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I crimped the cable back into the jack – but this time feeding the cable downward instead of outward. Then using some Epoxy Putty, I placed the antenna mount inside the jack. You need to work quickly as the epoxy putty sets like a rock in just a few minutes:

 

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With some fine sandpaper and a lot of patience, I got it looking pretty clean. A lick of paint:

 

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Now for the other end of the cable! The Vonets Wi-Fi card comes with some extra little bits for making your own connection:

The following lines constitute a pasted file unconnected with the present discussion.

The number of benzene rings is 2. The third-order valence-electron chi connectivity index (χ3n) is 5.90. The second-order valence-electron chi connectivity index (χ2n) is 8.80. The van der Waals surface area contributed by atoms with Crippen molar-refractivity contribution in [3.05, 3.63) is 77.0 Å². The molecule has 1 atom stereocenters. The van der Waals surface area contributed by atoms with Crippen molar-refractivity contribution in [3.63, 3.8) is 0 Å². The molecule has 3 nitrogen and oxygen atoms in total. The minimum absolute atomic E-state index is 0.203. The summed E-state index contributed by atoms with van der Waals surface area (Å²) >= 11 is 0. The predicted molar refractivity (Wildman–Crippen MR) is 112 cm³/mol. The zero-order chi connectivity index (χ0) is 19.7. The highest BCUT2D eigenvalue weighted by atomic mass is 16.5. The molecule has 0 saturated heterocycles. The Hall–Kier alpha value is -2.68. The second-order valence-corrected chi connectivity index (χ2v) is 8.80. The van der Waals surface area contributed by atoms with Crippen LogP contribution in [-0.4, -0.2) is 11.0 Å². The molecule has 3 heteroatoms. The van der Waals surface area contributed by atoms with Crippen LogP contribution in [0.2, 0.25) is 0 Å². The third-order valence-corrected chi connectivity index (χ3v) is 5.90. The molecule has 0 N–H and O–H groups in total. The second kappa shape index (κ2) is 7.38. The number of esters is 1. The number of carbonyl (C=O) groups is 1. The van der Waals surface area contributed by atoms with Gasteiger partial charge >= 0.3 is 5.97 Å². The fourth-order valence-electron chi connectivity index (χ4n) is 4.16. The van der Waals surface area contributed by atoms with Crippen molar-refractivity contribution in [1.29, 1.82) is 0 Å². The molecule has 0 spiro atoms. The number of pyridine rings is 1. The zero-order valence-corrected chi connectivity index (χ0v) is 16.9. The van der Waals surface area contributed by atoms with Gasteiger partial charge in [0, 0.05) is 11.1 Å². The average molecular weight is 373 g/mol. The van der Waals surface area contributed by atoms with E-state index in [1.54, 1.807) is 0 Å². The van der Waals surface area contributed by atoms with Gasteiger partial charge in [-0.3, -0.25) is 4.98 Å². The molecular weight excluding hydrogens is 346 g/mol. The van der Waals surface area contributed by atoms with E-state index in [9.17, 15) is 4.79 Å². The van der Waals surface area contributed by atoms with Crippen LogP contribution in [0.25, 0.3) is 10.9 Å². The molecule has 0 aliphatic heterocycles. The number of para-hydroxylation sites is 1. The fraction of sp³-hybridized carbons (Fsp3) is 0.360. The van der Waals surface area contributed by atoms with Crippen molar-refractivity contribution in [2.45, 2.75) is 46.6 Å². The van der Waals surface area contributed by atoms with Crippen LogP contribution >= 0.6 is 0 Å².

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There are 6 pins on the Wi-Fi module for you to use:

 

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I soldered the 4 TX and RX wires from the ethernet cable onto the correct pins. The remaining 2 pins are for 5v power and Ground, so I soldered on another wire for the power. Here’s the finished assembly:

 

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I piggy-backed the Wi-Fi module onto the ethernet card using a 15mm M3 screw, nut & spacer:

 

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The final problem to solve was how to get power to the Wi-Fi card. I could use the same trick as my SE/30 project, whereby I pulled the power from the Molex drive cable using a splitter – however one nice thing about the Colour Classic is that you can easily slide the motherboard in and out via a single connector, I didn’t want to lose that.